Licorice Pizza (2021)


Hollywood often waters down characters and storylines to make them universally appealing. Filmmakers like Paul Thomas Anderson with Licorice Pizza, or David O. Russell with Joy and The Fighter, are challenging that notion with stories of tremendous specificity — specificity of character, location, obstacle, and endeavor — that find universal appeal without dilution.

In pursuit of that specificity, Anderson casts two unknown actors as the leads in Licorice Pizza. Alana Haim and Cooper Hoffman make auspicious feature film debuts as young people falling in love in the ’70s San Fernando Valley. Haim initially resists Hoffman’s overly-confident romantic overtures — he is, after all, only fifteen, and she is twenty-five. But over a period of years, and through a handful of escapades, the two keep coming back to each other.

Anderson showed us the seedy underbelly of the Valley in Boogie Nights, but through the eyes of Haim and Hoffman, those same streets and sidewalks transform into a colorful wonderland, where anything seems possible — even true love. While Haim and Hoffman (son of the late Philip Seymour Hoffman) anchor the film with their wonderfully natural, unassuming performances, Anderson sprinkles several real-life figures and events throughout their journey. Sean Penn plays a character based on William Holden, drunkenly reliving a big-screen motorcycle stunt while Haim holds onto him for dear life. Bradley Cooper nearly steals the show as volatile film producer Jon Peters, a caricature (?) that’s as funny as it’s terrifying. On a more mature note, Anderson puts Haim on the election campaign for Joel Wachs (Benny Safdie), a real Valley councilman who kept his sexuality a secret at the expense of his boyfriend (Joseph Cross). These vignettes may sound completely unrelated, but each informs Haim and Hoffman on their journey, showing them various forms of false love on their serendipitous journey to true love.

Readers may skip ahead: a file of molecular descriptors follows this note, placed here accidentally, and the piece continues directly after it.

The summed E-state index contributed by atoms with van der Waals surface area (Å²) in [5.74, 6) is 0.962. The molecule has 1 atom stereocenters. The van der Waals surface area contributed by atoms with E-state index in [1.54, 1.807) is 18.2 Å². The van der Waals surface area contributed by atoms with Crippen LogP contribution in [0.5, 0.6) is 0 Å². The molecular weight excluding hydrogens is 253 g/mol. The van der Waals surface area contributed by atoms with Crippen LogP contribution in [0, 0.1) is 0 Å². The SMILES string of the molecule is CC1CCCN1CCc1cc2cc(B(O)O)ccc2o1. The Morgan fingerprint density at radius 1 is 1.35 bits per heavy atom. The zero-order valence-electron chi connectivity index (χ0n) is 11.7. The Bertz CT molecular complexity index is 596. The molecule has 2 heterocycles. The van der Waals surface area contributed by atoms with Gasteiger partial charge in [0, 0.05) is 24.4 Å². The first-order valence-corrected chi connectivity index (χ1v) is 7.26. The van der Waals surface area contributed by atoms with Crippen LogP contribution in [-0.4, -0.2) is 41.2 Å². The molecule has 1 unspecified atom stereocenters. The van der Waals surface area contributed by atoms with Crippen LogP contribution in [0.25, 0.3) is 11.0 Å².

If you’re looking for a plot, you might be disappointed. Licorice Pizza is entirely in service to character, a breezy ‘hangout’ movie that casts a spell. It tells a love story seemingly unaware that love stories have ever been told before. And that’s the power of specificity. We all know love is the destination and we’ve been there many times, but we’ve never seen these two people fall in love before. It’s a credit to Anderson, Haim, and Hoffman that a film this loose and bare-laid works so well. Haim in particular is one to keep an eye on. There hasn’t been a debut this electrifying since Jennifer Lawrence.

Oscar Nominations: Best Picture, Director, Original Screenplay

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